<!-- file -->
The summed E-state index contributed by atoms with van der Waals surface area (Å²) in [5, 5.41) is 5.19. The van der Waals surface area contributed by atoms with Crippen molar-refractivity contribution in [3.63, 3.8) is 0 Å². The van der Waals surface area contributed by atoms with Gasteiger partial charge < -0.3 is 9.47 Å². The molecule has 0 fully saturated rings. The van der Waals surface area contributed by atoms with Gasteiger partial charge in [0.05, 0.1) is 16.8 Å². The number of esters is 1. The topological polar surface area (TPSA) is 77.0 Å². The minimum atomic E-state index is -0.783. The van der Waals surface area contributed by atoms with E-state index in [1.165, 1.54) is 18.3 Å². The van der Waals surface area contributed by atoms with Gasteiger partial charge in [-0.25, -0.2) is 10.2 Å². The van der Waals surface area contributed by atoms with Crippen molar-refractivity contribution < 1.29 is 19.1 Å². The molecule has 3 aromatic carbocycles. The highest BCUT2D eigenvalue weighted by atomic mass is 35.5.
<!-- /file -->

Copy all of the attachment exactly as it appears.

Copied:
The summed E-state index contributed by atoms with van der Waals surface area (Å²) in [5, 5.41) is 5.19. The van der Waals surface area contributed by atoms with Crippen molar-refractivity contribution in [3.63, 3.8) is 0 Å². The van der Waals surface area contributed by atoms with Gasteiger partial charge < -0.3 is 9.47 Å². The molecule has 0 fully saturated rings. The van der Waals surface area contributed by atoms with Gasteiger partial charge in [0.05, 0.1) is 16.8 Å². The number of esters is 1. The topological polar surface area (TPSA) is 77.0 Å². The minimum atomic E-state index is -0.783. The van der Waals surface area contributed by atoms with E-state index in [1.165, 1.54) is 18.3 Å². The van der Waals surface area contributed by atoms with Gasteiger partial charge in [-0.25, -0.2) is 10.2 Å². The van der Waals surface area contributed by atoms with Crippen molar-refractivity contribution < 1.29 is 19.1 Å². The molecule has 3 aromatic carbocycles. The highest BCUT2D eigenvalue weighted by atomic mass is 35.5.